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May 9, 2024
By: Tom Siu and Jack Nichelson

Just Ask Artificial Intelligence (AI)—It’s About the Fundamentals

In Frank Herbert’s series of science fiction novels, beginning with Dune, there was a backstory of a war between humans and "Thinking Machines.” The subsequent victory by the humans (yay for humans!) is that computers with advanced “thinking” capabilities were banished from use due to their threat to humanity (in the series of novels). This background of major conflict between Humans vs. Automatons lingers from the science fiction stories to influence the current public discourse of Artificial Intelligence; we should account for the real fear of the unknown with the advent of newer, commercially viable, AI tools and services. 

In the novel series, the fictional response to having no advanced computing tools was the introduction of the Mentat, or a human with massive computer-like analytic and reasoning capabilities. Will today’s modern AI tools help make us all fill the role of Mentat, or will it be the reverse and we lose cognitive and reasoning skills as we turn to use AI tools for that purpose? 

Let’s take a closer look.  

Make Sure Your Business is Protected: Connect with our cybersecurity experts to get started on your tailored security solution today.   

Artificial Intelligence Fundamentals—Language 

What is AI? Artificial intelligence has been around for several years under the name Machine Learning (ML), but has grown in the past three years to become something that an average person with an Internet browser can access and use. If we recall that the precursor to the Internet—the ARPANET—was around in the 1970s; it took time to mature before widespread adoption in the 1990s.  

Today’s AI has matured more rapidly because it is based upon three things that were not around at the beginning of Machine Learning: improved mathematical and programming models to convert data into meaningful information, high-performance chipsets like what Nvidia produces for graphics processing (growth driven by the crypto mining craze), and large amounts of textual data available for free (almost) across the internet.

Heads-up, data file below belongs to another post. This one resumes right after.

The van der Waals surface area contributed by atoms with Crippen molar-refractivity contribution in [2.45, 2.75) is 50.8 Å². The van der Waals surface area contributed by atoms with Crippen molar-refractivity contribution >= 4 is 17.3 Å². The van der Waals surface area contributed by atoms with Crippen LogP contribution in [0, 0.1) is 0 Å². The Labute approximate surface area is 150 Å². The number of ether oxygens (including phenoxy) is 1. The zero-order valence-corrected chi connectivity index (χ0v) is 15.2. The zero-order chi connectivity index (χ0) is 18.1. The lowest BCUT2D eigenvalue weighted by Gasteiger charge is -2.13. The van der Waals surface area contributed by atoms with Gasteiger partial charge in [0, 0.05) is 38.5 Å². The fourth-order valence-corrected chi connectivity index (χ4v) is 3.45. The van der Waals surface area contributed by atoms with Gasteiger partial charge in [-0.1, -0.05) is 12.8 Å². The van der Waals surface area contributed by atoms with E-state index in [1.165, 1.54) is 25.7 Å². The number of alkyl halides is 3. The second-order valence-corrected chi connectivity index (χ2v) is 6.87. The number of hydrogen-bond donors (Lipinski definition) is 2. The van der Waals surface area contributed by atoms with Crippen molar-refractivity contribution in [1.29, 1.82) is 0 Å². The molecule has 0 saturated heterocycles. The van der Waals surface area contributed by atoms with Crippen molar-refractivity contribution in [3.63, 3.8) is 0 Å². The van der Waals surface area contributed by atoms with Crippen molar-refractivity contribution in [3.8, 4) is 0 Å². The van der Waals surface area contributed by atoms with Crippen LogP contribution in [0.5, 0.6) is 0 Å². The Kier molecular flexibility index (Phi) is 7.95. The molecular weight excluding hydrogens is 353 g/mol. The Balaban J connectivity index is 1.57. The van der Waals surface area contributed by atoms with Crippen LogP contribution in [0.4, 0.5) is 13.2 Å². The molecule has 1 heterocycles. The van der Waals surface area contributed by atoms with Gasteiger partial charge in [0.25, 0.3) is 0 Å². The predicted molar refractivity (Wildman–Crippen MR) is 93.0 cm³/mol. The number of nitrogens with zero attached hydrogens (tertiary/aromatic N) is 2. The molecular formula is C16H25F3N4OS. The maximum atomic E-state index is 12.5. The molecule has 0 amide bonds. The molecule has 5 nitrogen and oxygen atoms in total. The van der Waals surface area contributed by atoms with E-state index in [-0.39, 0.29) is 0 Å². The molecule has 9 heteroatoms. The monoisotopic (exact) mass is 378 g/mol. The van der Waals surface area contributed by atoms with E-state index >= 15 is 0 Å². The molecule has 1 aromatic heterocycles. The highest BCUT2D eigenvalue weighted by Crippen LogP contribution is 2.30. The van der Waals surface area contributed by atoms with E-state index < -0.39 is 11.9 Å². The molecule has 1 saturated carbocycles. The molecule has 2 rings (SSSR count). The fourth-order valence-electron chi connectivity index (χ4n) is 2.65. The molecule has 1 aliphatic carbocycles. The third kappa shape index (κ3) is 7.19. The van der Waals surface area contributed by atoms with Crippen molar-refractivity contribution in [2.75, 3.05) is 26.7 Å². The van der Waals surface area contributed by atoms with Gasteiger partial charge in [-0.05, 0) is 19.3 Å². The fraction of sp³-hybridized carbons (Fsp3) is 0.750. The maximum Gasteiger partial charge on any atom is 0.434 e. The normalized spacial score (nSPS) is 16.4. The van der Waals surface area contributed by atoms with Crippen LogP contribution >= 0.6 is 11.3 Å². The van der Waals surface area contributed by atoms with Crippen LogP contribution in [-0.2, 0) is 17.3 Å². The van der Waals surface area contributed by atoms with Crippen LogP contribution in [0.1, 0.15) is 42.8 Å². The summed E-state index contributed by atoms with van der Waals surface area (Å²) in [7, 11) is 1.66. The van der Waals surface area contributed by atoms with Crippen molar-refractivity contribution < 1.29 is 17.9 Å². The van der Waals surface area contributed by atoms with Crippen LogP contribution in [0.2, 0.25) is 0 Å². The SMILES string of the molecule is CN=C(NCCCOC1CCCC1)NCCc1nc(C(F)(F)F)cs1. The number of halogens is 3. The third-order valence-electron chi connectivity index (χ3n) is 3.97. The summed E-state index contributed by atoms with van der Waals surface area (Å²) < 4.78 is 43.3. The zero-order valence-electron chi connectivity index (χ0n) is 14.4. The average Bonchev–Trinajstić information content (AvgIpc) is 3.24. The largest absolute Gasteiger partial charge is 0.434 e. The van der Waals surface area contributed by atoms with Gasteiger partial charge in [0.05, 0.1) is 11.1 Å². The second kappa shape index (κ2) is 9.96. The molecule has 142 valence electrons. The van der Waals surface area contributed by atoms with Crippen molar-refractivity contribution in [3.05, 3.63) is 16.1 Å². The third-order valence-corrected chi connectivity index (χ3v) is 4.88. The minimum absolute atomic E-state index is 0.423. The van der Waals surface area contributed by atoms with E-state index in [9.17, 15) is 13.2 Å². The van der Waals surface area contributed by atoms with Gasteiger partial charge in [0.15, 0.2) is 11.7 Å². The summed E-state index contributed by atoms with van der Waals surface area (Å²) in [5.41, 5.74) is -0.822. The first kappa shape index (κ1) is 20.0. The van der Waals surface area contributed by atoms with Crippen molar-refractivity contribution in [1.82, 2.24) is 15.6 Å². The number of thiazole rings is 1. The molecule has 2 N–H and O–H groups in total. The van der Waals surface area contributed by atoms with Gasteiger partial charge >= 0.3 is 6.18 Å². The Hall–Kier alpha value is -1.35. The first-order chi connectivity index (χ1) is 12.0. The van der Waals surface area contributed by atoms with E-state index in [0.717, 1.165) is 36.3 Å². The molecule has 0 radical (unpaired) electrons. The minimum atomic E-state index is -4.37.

Machine learning and large language models, combined, now permit AI tools to perform tasks that a human can direct with “natural language.” Looking back into the early days of computer programming (for me, the 1970s), programmers had to direct computers in very structured ways, starting with what was called machine language. Human language, particularly English, is filled with nuance and inference that can create unclear results. Structured machine languages were important to make the digital systems operate predictably. 

Now with recent large language models, a human can provide input to an AI service with simple terms, or prompts, such as: “write” this or “compose” that. Such activities have prompted the creation of a new programming dimension for humans, called prompt engineering. The language needed is still structured, but significantly less complex than using modern computing languages. 

Computing power needed 

Computing power needed for artificial intelligence is significantly greater than what the average corporation uses for its annual operations. According to the AI Now Institute, the Floating Point Operations (FLOP), a measure of computing power, has doubled every 9.9 months since 2015—compared to 21.3 months between 1952 and 2015. This is clearly evident in the race by the big tech companies—Microsoft, Amazon, Meta, Google, Nvidia, and OpenA—to increase their chip investments and cloud data center infrastructure to leverage AI potential. The same article notes that the large-scale AI models use up to 100 times more computing power than other AI models. These computing power demands mean you won't have personal AI on your handheld for some time.